Pebbled: The secret history of ANWR and the human hand that shaped it - Must Read Alaska
Connect with:
Wednesday, May 12, 2021
HomeColumnsPebbled: The secret history of ANWR and the human hand that shaped it

Pebbled: The secret history of ANWR and the human hand that shaped it

must-read-alaska-donations bronsonformayor

By MARK HAMILTON

(Editor’s note: This is the third in a series by Mark Hamilton about the history of the Pebble Project in Alaska.)

Very few Alaskans know about the establishment of the Arctic National Wildlife Refuge.  

During the debates prior to the vote on Statehood, President Dwight D. Eisenhower sent his Secretary of the Interior Fred Seaton to Alaska, requesting one more set-aside of land to appease opponents who didn’t want to see Alaska developed.  

Mark Hamilton

The group met at Bob Atwood’s home in Anchorage. Elmer Rasmuson was there with Atwood, as well as others.  

Presented with the president’s request, Atwood spread a map of Alaska on the pool table and reached his hand as far North to the sea and as far East as the Canadian border, as far from Anchorage as he could get it.  

They traced his hand on the map, and that became ANWR. The outline was modified to use topographic delineations, by none other than Ted Stevens, who was working for the Secretary in the Interior Department, but you can see today the rough outline of a right hand.  

ANWR was established as the Arctic National Wildlife Range and was 13,900 square miles at statehood. It was expanded in 1980, and renamed Arctic National Wildlife Refuge. More acreage was added in the 1980s and the refuge reached its 30,500 square miles.

Read the 1960 historic news release from the Department of the Interior

To the dismay of those who want to portray the region as mountainous, with bubbling streams and huge caribou herds (yes, opponents claim there is a new caribou herd that will disappear), they are stuck with a mosquito- infested swamp.  

Of course, that would not gain as much public opinion, so they pretend the Andes Mountains are at stake, and even use photos of the Andes in some of their propaganda literature.  I understand that one could fool people living in other states (indeed the anti-ANWR campaigns received donations from many in the United States and even some from Europe), but citizens of Alaska?  As many as one in three Alaskans surveyed are opposed to drilling in ANWR. Notice that the politics of that polling, (still 2-1 for), keeps our politicians passionately for responsible oil drilling in ANWR.

But ANWR isn’t the answer to Alaska’s need for an economic future because oil is on the way out. President Joe Biden has voiced that position, and it is a pillar in the environmental activists’ plan for the future.  

If you are confused by the politics of it, take a look at the economics: Wells Fargo recently joined the Goldman Sachs, JP Morgan Chase, and Bank of America in a decision to not provide future investment funding for Arctic oil projects. Alaska’s senators worked hard to open ANWR for lease sales. Because of the bankers, the subsequent lease sales were a nothing-burger.

If oil is on the way out, as I believe it to be, (understand this won’t happen this week—we will be pumping oil long after I am gone from this Earth) then mining must flourish.

That is going to depend upon our ability to responsibly develop the resources. Understanding at least some of the rigorous and enormously expensive process is something that all of us here in Alaska need to be spend some time on.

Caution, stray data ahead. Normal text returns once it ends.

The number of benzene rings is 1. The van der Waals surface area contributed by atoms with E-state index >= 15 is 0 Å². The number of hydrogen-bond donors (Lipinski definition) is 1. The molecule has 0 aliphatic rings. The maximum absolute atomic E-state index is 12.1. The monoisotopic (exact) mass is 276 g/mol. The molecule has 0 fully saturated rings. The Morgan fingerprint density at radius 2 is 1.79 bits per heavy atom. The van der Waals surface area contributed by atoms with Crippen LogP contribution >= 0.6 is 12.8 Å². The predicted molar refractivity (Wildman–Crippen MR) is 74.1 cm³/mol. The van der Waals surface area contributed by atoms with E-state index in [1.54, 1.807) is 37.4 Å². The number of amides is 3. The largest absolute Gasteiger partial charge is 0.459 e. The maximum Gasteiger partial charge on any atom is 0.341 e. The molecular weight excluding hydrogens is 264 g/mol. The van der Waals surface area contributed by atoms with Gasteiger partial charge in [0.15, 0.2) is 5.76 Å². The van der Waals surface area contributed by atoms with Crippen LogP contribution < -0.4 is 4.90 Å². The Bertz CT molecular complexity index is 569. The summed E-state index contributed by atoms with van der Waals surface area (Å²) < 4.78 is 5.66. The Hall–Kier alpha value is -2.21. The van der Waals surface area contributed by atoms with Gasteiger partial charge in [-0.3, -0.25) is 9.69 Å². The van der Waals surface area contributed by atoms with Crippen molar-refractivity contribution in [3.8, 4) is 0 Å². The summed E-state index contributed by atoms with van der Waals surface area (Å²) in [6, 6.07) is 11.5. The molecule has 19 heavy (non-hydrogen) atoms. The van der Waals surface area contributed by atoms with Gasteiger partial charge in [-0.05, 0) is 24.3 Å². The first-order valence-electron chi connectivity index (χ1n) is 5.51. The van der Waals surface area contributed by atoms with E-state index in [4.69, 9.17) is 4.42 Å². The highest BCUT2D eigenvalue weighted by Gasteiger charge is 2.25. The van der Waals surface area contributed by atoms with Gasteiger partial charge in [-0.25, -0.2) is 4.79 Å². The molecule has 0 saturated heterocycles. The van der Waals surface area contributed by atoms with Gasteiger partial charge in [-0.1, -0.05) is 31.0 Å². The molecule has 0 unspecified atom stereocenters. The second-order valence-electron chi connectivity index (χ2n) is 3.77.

In subsequent columns, I will present a short course in the very complex path of resource development, as well as thoughts to avoid being “pebbled” again.

The “Pebbled” series at Must Read Alaska is authored by Mark Hamilton. After 31 years of service to this nation, Hamilton retired as a Major General with the U. S. Army in July of 1998. He served for 12 years as President of University of Alaska, and is now President Emeritus. He worked for the Pebble Partnership for three years before retiring.

Donations Welcome

Share

Latest comments

  • Without a railroad to the west coast of Alaska, there will never be any real mineral development in Alaska. Transportation limitations have always been the biggest obstacle to resource development in Alaska and a ROAD is NOT EVER going to be the answer. A railroad would be a HUGE boon to the economies in every community west of Fairbanks. The first place it should go is to Ambler district, then over to Red Dog Mine, then down to Kotzebue, then Nome, the that huge gold deposit east of Bethel. Then over to Bethel, because that is a region money goes to disappear and has zero economy beyond government money disposal.

  • ANILCA Section 1002 (that’s the law folks) sets aside what we know as the “1002 area” for oil development. Video and still photo of caribou calving in the industrial area around Deadhorse not withstanding, the greenies scream at the idea of oil development in their wildlife refuge. The most telling effect the Biden admin has had on our oil industry is the quantity of big trucks carrying equipment and vehicles SOUTH… big oil is abandoning Alaska. I’m not willing to give up my 1-ton pickup for some wimpy electric vehicle that won’t start or run well in the cold. Yeah, I don’t like the air in L.A. either – but draconian solutions that destroy the Alaskan economy aren’t the answer. Being dependent on China for batteries and techie toys (and a lot more…) is not my idea of safety, security, or economic well-being.

  • If you cannot grow it, you must mine it, these are the only way anything is produced .

  • This from the guy who managed to run the University of Alaska into the ground and then managed to get a job with the outfit who wants to build the mine he is saying is gonna be just what we need.
    For some reason, I’m not buying it.

  • Tax large scale mining (million ounces of gold equivalent or more-scaled at lowered resource estitmates) in Alaska, with the same royalty divisions also, the same as oil and the populace will support the development of Pebble.

    It is a >$200 Billion dollar resource. If Northern Dynasty designated $40 billion of that to go to the State of Alaska we would be shovel ready.

    as they say-show us the money